Monday, May 17, 2010

Cohen, Ted. Jokes: Philosophical Thoughts on Joking Matters. Chicago: University of Chicago Press, 1999.

In a book that includes more jokes than many on the topic, Cohen offers an accessible and readable a description and analysis of joking, with chapters entitled, "Jokes Are Conditional," "When Jokes are Assymetrical," "Problems and Occassions for Joke-Making," "Jewish Jokes and the Acceptance of Absurdity," and "Taste, Morality, and the Propriety of Joking." In his introduction, Cohen limits his object of study to two specific joke forms: short story jokes and formula jokes. Though in a less specific manner, he reinforces Douglas's point that jokes work because their audience brings certain awareness or assumptions to the joke (3). Unlike some others, Cohen begins by asserting his belief that no comprehensive theory of jokes is possible (10). He does suggest understanding jokes as a form of "performance" (11), a position which his text, rife as it is with jokes, reinforces. In this, he offers perhaps the most explicit linkage between performativity and humour studies.

His last chapter, "Taste, Morality, and the Propriety of Joking" offers an explicit consideration of black humour and dark jokes. He asks,

Do I think we should joke about absurdities? Should we be laughing at the fact of death? Death is a bleak topic. Jokes about death can be bleak. But apart from all that bleakness, joke-telling about death has a special dark side, which it shares with much joke-telling.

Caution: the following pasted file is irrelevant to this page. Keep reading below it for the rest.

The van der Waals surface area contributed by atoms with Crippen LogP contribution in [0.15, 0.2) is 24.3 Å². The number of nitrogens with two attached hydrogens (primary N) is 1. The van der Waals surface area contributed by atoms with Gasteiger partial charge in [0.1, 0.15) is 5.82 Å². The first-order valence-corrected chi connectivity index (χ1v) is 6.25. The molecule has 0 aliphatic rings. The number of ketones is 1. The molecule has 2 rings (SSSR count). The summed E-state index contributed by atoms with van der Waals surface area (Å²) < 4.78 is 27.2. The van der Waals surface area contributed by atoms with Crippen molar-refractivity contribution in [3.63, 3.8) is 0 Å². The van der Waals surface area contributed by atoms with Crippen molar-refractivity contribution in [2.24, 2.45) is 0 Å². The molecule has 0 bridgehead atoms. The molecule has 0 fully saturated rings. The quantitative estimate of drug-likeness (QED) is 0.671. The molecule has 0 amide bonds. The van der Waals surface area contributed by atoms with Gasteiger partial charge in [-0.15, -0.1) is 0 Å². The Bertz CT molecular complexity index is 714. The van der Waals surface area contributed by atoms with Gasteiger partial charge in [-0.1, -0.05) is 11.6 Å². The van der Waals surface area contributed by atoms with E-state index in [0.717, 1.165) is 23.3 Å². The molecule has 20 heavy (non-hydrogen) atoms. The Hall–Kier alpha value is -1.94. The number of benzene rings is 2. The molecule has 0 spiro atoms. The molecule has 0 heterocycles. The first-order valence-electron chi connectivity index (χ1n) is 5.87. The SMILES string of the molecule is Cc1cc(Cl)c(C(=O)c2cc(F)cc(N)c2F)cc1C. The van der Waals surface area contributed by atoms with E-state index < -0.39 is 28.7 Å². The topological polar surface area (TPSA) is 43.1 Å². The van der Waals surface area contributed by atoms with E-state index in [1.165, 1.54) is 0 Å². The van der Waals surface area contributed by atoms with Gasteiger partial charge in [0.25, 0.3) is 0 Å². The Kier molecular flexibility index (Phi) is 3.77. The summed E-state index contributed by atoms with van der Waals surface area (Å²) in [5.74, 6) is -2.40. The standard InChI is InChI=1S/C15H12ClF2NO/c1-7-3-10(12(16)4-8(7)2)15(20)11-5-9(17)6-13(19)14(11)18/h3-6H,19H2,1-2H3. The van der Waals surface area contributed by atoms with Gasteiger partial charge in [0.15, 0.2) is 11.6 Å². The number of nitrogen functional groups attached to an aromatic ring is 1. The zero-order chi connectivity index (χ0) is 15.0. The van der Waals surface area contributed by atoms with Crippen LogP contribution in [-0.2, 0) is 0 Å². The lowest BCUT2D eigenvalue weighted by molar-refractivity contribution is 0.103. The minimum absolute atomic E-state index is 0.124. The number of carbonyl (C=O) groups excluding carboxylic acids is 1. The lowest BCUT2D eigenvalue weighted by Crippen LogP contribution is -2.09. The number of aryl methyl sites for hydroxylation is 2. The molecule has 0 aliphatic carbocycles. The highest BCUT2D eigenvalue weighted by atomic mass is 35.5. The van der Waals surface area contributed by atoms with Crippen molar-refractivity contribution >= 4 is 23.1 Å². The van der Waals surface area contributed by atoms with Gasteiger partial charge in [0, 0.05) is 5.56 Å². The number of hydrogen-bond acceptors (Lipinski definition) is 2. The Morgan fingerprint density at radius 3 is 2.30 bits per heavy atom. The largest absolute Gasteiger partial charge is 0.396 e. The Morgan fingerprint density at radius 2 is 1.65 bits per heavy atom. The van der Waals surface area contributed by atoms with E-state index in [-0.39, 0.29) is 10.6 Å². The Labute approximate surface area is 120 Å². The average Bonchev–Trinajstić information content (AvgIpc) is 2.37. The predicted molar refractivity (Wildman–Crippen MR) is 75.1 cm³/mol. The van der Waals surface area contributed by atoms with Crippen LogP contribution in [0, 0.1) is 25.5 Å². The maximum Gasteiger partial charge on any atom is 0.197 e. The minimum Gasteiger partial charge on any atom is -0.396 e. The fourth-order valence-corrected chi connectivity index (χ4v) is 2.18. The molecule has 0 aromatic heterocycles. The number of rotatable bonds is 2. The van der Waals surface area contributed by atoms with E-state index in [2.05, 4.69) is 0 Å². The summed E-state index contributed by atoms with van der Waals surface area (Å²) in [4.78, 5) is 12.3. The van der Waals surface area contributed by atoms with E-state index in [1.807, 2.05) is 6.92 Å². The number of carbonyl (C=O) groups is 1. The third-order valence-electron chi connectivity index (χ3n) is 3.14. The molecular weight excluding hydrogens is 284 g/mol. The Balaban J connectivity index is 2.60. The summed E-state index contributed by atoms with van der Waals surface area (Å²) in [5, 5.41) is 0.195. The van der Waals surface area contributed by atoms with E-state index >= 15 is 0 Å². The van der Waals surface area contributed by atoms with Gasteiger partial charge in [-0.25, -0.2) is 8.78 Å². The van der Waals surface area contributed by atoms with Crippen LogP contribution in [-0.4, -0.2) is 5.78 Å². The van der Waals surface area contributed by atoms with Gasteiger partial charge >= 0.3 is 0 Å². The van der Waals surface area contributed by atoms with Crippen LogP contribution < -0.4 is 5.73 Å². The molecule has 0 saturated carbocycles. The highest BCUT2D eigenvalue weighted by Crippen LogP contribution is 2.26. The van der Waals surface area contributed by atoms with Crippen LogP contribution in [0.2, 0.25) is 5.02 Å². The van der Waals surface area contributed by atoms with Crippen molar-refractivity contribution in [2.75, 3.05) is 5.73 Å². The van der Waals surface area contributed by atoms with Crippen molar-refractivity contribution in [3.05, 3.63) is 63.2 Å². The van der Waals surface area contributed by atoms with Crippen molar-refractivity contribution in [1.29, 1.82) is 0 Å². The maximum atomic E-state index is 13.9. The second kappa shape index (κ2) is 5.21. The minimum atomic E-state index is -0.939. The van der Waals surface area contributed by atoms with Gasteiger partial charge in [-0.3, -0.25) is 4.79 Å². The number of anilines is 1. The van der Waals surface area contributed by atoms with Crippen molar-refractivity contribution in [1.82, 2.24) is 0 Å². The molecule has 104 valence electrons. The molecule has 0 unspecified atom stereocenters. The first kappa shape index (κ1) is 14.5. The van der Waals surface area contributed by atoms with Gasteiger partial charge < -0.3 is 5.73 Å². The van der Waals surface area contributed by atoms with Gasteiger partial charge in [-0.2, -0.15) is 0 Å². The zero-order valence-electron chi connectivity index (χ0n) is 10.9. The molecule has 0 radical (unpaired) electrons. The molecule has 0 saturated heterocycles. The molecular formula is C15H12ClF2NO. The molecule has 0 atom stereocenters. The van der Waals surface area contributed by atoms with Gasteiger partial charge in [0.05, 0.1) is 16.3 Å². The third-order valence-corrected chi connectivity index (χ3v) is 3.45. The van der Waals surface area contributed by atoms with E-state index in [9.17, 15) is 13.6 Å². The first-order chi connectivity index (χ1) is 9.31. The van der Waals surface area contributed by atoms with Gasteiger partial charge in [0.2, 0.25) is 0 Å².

Though this statement is provocative, Cohen does not go on to suggest what this "special dark side" of jokes around death might consist of. However, he goes on to offer a discussion around contentious issue of morality and ethnic or other jokes often considered objectionable. At the beginning of this chapter, Cohen posits a line determining when a joke is "out of place," at the question of avoidance. He suggests a joke is objectionable when it is a mechanism used to avoid, rather than address a topic head on (69). At the same time, Cohen goes on to suggest that ethnic jokes are not necessarily objectionable because they "purvey stereotypes" (78). All jokes, he argues, portray fictions and falsehoods. With ethnic jokes, Cohen acknowledges there may be something "especially disagreeable or obnoxious in this particular idea's being believed" (79). However, he stops short of condemning jokes that take African Americans, for instance, as their butts because he believes making moral declarations on jokes is an impossible task. In trying to imagine the moral response of an "ideal observer"—a figure often used in analytical moral theory—to ethnically-charged jokes, Cohen argues that one cannot definitively say whether such a creature would object or welcome such jokes (81). So far, he goes on to argue, it cannot be shown that such jokes produce genuine harm to someone (81). Thus, rather than arguments over whether jokes are good or bad, funny or unfunny, Cohen argues that analysts should be interested in the fact that even objectionable jokes can be funny and wonder why this might be so (84).

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